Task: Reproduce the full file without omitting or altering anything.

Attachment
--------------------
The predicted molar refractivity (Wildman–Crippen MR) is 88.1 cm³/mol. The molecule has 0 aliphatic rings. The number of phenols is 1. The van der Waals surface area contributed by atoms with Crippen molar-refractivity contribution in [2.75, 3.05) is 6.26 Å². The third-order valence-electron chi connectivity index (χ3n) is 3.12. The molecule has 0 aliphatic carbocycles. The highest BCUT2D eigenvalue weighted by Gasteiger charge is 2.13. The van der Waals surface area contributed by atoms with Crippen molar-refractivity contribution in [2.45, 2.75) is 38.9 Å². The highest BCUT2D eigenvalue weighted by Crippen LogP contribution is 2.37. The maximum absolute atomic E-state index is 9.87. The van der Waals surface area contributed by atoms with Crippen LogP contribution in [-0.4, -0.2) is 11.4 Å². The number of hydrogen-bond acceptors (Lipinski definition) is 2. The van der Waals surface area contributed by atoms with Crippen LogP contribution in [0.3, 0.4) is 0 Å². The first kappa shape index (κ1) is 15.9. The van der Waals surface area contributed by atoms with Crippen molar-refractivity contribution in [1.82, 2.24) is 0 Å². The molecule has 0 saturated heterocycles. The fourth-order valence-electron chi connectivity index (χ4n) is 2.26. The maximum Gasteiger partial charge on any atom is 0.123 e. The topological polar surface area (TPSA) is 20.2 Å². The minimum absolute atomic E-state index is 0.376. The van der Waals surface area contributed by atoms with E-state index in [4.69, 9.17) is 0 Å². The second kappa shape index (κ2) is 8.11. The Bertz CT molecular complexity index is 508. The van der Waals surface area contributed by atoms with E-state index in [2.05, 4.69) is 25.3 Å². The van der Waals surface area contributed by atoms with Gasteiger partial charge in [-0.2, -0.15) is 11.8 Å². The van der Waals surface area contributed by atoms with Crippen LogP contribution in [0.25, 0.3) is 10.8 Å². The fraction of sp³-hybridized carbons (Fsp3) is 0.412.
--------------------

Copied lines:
The predicted molar refractivity (Wildman–Crippen MR) is 88.1 cm³/mol. The molecule has 0 aliphatic rings. The number of phenols is 1. The van der Waals surface area contributed by atoms with Crippen molar-refractivity contribution in [2.75, 3.05) is 6.26 Å². The third-order valence-electron chi connectivity index (χ3n) is 3.12. The molecule has 0 aliphatic carbocycles. The highest BCUT2D eigenvalue weighted by Gasteiger charge is 2.13. The van der Waals surface area contributed by atoms with Crippen molar-refractivity contribution in [2.45, 2.75) is 38.9 Å². The highest BCUT2D eigenvalue weighted by Crippen LogP contribution is 2.37. The maximum absolute atomic E-state index is 9.87. The van der Waals surface area contributed by atoms with Crippen LogP contribution in [-0.4, -0.2) is 11.4 Å². The number of hydrogen-bond acceptors (Lipinski definition) is 2. The van der Waals surface area contributed by atoms with Crippen LogP contribution in [0.3, 0.4) is 0 Å². The first kappa shape index (κ1) is 15.9. The van der Waals surface area contributed by atoms with Crippen molar-refractivity contribution in [1.82, 2.24) is 0 Å². The molecule has 0 saturated heterocycles. The fourth-order valence-electron chi connectivity index (χ4n) is 2.26. The maximum Gasteiger partial charge on any atom is 0.123 e. The topological polar surface area (TPSA) is 20.2 Å². The minimum absolute atomic E-state index is 0.376. The van der Waals surface area contributed by atoms with E-state index in [4.69, 9.17) is 0 Å². The second kappa shape index (κ2) is 8.11. The Bertz CT molecular complexity index is 508. The van der Waals surface area contributed by atoms with E-state index in [2.05, 4.69) is 25.3 Å². The van der Waals surface area contributed by atoms with Gasteiger partial charge in [-0.2, -0.15) is 11.8 Å². The van der Waals surface area contributed by atoms with Crippen LogP contribution in [0.25, 0.3) is 10.8 Å². The fraction of sp³-hybridized carbons (Fsp3) is 0.412.